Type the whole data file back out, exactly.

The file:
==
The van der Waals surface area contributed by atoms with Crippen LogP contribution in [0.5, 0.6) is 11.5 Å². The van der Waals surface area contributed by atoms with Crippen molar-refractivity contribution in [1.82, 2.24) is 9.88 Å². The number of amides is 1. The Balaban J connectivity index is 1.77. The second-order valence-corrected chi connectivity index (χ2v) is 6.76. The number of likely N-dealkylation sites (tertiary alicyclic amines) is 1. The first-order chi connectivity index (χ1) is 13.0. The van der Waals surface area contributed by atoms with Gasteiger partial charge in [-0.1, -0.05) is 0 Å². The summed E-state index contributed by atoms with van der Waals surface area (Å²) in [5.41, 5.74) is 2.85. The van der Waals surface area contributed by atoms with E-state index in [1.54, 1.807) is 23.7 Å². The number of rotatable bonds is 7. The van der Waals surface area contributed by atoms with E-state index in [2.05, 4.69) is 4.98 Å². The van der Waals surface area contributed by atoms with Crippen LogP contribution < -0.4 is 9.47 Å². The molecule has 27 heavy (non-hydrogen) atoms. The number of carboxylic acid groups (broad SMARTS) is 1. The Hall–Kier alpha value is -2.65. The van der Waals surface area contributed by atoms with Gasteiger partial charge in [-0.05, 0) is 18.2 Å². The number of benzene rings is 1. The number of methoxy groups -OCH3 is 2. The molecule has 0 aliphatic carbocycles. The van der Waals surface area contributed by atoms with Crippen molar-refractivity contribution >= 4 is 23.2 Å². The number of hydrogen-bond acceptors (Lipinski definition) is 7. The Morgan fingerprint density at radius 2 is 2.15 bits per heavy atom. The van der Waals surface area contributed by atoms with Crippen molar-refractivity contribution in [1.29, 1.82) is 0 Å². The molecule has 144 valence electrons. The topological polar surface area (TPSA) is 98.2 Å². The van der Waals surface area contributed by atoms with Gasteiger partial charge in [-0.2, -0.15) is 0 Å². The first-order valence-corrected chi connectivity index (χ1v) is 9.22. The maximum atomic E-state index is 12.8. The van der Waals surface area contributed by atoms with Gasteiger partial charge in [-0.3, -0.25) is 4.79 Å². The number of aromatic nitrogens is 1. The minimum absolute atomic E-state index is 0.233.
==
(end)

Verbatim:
The van der Waals surface area contributed by atoms with Crippen LogP contribution in [0.5, 0.6) is 11.5 Å². The van der Waals surface area contributed by atoms with Crippen molar-refractivity contribution in [1.82, 2.24) is 9.88 Å². The number of amides is 1. The Balaban J connectivity index is 1.77. The second-order valence-corrected chi connectivity index (χ2v) is 6.76. The number of likely N-dealkylation sites (tertiary alicyclic amines) is 1. The first-order chi connectivity index (χ1) is 13.0. The van der Waals surface area contributed by atoms with Gasteiger partial charge in [-0.1, -0.05) is 0 Å². The summed E-state index contributed by atoms with van der Waals surface area (Å²) in [5.41, 5.74) is 2.85. The van der Waals surface area contributed by atoms with E-state index in [1.54, 1.807) is 23.7 Å². The number of rotatable bonds is 7. The van der Waals surface area contributed by atoms with E-state index in [2.05, 4.69) is 4.98 Å². The van der Waals surface area contributed by atoms with Crippen LogP contribution < -0.4 is 9.47 Å². The molecule has 27 heavy (non-hydrogen) atoms. The number of carboxylic acid groups (broad SMARTS) is 1. The Hall–Kier alpha value is -2.65. The van der Waals surface area contributed by atoms with Gasteiger partial charge in [-0.05, 0) is 18.2 Å². The number of benzene rings is 1. The number of methoxy groups -OCH3 is 2. The molecule has 0 aliphatic carbocycles. The van der Waals surface area contributed by atoms with Crippen molar-refractivity contribution >= 4 is 23.2 Å². The number of hydrogen-bond acceptors (Lipinski definition) is 7. The Morgan fingerprint density at radius 2 is 2.15 bits per heavy atom. The van der Waals surface area contributed by atoms with Crippen molar-refractivity contribution in [1.29, 1.82) is 0 Å². The molecule has 144 valence electrons. The topological polar surface area (TPSA) is 98.2 Å². The van der Waals surface area contributed by atoms with Gasteiger partial charge in [-0.2, -0.15) is 0 Å². The first-order valence-corrected chi connectivity index (χ1v) is 9.22. The maximum atomic E-state index is 12.8. The van der Waals surface area contributed by atoms with Gasteiger partial charge in [-0.3, -0.25) is 4.79 Å². The number of aromatic nitrogens is 1. The minimum absolute atomic E-state index is 0.233.